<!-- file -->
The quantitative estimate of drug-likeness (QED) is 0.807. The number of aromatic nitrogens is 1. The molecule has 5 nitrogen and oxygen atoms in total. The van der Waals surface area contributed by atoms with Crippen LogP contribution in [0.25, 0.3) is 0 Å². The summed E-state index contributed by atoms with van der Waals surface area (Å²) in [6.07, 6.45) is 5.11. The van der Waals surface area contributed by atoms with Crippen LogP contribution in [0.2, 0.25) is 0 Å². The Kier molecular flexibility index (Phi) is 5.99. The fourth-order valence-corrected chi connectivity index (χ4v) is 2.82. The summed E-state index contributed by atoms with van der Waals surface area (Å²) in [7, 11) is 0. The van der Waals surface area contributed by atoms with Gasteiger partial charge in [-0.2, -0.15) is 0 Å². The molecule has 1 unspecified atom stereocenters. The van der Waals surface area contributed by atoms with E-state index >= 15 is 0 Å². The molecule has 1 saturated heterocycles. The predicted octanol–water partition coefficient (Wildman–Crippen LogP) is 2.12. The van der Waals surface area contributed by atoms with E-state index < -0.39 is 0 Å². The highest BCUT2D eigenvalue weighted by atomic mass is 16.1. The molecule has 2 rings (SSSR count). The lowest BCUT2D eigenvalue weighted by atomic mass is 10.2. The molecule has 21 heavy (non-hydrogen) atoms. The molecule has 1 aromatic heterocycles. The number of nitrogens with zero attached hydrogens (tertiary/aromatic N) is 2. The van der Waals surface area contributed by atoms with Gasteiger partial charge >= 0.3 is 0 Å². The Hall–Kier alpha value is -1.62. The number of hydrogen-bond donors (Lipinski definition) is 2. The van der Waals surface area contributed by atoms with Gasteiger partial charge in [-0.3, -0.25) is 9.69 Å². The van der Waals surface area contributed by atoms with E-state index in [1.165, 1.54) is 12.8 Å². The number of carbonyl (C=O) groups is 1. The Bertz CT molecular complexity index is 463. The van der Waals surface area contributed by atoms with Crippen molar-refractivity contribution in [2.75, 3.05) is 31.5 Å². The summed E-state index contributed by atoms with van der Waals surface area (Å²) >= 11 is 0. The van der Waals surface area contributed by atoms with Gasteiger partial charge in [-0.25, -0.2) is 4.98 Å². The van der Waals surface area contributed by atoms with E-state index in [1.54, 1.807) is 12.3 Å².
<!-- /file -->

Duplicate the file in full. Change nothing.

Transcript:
The quantitative estimate of drug-likeness (QED) is 0.807. The number of aromatic nitrogens is 1. The molecule has 5 nitrogen and oxygen atoms in total. The van der Waals surface area contributed by atoms with Crippen LogP contribution in [0.25, 0.3) is 0 Å². The summed E-state index contributed by atoms with van der Waals surface area (Å²) in [6.07, 6.45) is 5.11. The van der Waals surface area contributed by atoms with Crippen LogP contribution in [0.2, 0.25) is 0 Å². The Kier molecular flexibility index (Phi) is 5.99. The fourth-order valence-corrected chi connectivity index (χ4v) is 2.82. The summed E-state index contributed by atoms with van der Waals surface area (Å²) in [7, 11) is 0. The van der Waals surface area contributed by atoms with Gasteiger partial charge in [-0.2, -0.15) is 0 Å². The molecule has 1 unspecified atom stereocenters. The van der Waals surface area contributed by atoms with E-state index >= 15 is 0 Å². The molecule has 1 saturated heterocycles. The predicted octanol–water partition coefficient (Wildman–Crippen LogP) is 2.12. The van der Waals surface area contributed by atoms with E-state index < -0.39 is 0 Å². The highest BCUT2D eigenvalue weighted by atomic mass is 16.1. The molecule has 2 rings (SSSR count). The lowest BCUT2D eigenvalue weighted by atomic mass is 10.2. The molecule has 21 heavy (non-hydrogen) atoms. The molecule has 1 aromatic heterocycles. The number of nitrogens with zero attached hydrogens (tertiary/aromatic N) is 2. The van der Waals surface area contributed by atoms with Gasteiger partial charge >= 0.3 is 0 Å². The Hall–Kier alpha value is -1.62. The number of hydrogen-bond donors (Lipinski definition) is 2. The van der Waals surface area contributed by atoms with Gasteiger partial charge in [-0.3, -0.25) is 9.69 Å². The van der Waals surface area contributed by atoms with E-state index in [1.165, 1.54) is 12.8 Å². The number of carbonyl (C=O) groups is 1. The Bertz CT molecular complexity index is 463. The van der Waals surface area contributed by atoms with Crippen molar-refractivity contribution in [2.75, 3.05) is 31.5 Å². The summed E-state index contributed by atoms with van der Waals surface area (Å²) >= 11 is 0. The van der Waals surface area contributed by atoms with Gasteiger partial charge in [-0.25, -0.2) is 4.98 Å². The van der Waals surface area contributed by atoms with E-state index in [1.54, 1.807) is 12.3 Å².